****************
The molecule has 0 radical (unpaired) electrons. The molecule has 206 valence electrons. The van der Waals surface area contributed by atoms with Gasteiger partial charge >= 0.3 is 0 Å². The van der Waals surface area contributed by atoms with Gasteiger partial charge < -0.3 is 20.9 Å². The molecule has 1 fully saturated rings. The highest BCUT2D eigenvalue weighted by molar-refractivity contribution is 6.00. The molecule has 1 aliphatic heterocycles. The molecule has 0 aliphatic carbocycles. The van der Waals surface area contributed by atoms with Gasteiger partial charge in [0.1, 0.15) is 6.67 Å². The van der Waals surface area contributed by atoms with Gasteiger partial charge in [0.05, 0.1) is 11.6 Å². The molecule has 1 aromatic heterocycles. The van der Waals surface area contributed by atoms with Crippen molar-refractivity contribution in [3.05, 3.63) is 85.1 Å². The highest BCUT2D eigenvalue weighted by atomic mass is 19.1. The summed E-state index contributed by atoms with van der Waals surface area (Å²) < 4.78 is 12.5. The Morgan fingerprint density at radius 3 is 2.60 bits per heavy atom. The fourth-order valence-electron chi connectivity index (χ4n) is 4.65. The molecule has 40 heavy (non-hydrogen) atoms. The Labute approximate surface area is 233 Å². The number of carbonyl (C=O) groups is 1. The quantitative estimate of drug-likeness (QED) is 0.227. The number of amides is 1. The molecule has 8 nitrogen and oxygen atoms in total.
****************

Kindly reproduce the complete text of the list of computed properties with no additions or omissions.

The molecule has 0 radical (unpaired) electrons. The molecule has 206 valence electrons. The van der Waals surface area contributed by atoms with Gasteiger partial charge >= 0.3 is 0 Å². The van der Waals surface area contributed by atoms with Gasteiger partial charge < -0.3 is 20.9 Å². The molecule has 1 fully saturated rings. The highest BCUT2D eigenvalue weighted by molar-refractivity contribution is 6.00. The molecule has 1 aliphatic heterocycles. The molecule has 0 aliphatic carbocycles. The van der Waals surface area contributed by atoms with Gasteiger partial charge in [0.1, 0.15) is 6.67 Å². The van der Waals surface area contributed by atoms with Gasteiger partial charge in [0.05, 0.1) is 11.6 Å². The molecule has 1 aromatic heterocycles. The van der Waals surface area contributed by atoms with Crippen molar-refractivity contribution in [3.05, 3.63) is 85.1 Å². The highest BCUT2D eigenvalue weighted by atomic mass is 19.1. The summed E-state index contributed by atoms with van der Waals surface area (Å²) < 4.78 is 12.5. The Morgan fingerprint density at radius 3 is 2.60 bits per heavy atom. The fourth-order valence-electron chi connectivity index (χ4n) is 4.65. The molecule has 40 heavy (non-hydrogen) atoms. The Labute approximate surface area is 233 Å². The number of carbonyl (C=O) groups is 1. The quantitative estimate of drug-likeness (QED) is 0.227. The number of amides is 1. The molecule has 8 nitrogen and oxygen atoms in total.